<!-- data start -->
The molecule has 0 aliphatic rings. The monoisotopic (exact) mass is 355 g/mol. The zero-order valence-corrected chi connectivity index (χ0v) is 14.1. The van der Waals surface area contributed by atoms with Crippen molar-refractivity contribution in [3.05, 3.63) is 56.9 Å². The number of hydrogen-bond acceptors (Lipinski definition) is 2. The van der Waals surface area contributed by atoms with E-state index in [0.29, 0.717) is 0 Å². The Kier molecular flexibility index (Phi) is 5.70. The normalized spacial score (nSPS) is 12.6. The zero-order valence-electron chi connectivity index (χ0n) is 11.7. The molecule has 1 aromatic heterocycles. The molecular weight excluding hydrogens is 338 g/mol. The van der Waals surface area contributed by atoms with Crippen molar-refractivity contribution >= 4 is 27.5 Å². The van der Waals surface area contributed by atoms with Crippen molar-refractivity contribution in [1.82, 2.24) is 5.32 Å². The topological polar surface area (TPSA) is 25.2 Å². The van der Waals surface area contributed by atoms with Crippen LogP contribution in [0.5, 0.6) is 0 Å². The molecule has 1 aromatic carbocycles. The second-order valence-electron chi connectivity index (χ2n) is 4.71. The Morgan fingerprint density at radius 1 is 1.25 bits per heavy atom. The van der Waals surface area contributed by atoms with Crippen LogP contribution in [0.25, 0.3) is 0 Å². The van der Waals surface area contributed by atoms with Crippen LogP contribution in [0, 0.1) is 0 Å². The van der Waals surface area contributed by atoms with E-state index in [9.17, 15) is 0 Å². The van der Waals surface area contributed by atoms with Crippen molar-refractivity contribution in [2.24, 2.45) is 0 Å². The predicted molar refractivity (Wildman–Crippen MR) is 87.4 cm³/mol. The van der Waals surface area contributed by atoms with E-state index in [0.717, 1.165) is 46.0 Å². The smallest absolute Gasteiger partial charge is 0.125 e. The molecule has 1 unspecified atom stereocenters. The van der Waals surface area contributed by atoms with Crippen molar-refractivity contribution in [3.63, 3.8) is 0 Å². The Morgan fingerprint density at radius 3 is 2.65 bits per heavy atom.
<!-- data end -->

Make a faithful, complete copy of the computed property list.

The molecule has 0 aliphatic rings. The monoisotopic (exact) mass is 355 g/mol. The zero-order valence-corrected chi connectivity index (χ0v) is 14.1. The van der Waals surface area contributed by atoms with Crippen molar-refractivity contribution in [3.05, 3.63) is 56.9 Å². The number of hydrogen-bond acceptors (Lipinski definition) is 2. The van der Waals surface area contributed by atoms with E-state index in [0.29, 0.717) is 0 Å². The Kier molecular flexibility index (Phi) is 5.70. The normalized spacial score (nSPS) is 12.6. The zero-order valence-electron chi connectivity index (χ0n) is 11.7. The molecule has 1 aromatic heterocycles. The molecular weight excluding hydrogens is 338 g/mol. The van der Waals surface area contributed by atoms with Crippen molar-refractivity contribution >= 4 is 27.5 Å². The van der Waals surface area contributed by atoms with Crippen molar-refractivity contribution in [1.82, 2.24) is 5.32 Å². The topological polar surface area (TPSA) is 25.2 Å². The van der Waals surface area contributed by atoms with Crippen LogP contribution in [0.5, 0.6) is 0 Å². The molecule has 1 aromatic carbocycles. The second-order valence-electron chi connectivity index (χ2n) is 4.71. The Morgan fingerprint density at radius 1 is 1.25 bits per heavy atom. The van der Waals surface area contributed by atoms with Crippen LogP contribution in [0.25, 0.3) is 0 Å². The van der Waals surface area contributed by atoms with Crippen LogP contribution in [0, 0.1) is 0 Å². The van der Waals surface area contributed by atoms with E-state index in [9.17, 15) is 0 Å². The van der Waals surface area contributed by atoms with Crippen molar-refractivity contribution in [2.24, 2.45) is 0 Å². The predicted molar refractivity (Wildman–Crippen MR) is 87.4 cm³/mol. The van der Waals surface area contributed by atoms with E-state index in [0.717, 1.165) is 46.0 Å². The smallest absolute Gasteiger partial charge is 0.125 e. The molecule has 1 unspecified atom stereocenters. The van der Waals surface area contributed by atoms with Crippen molar-refractivity contribution in [3.63, 3.8) is 0 Å². The Morgan fingerprint density at radius 3 is 2.65 bits per heavy atom.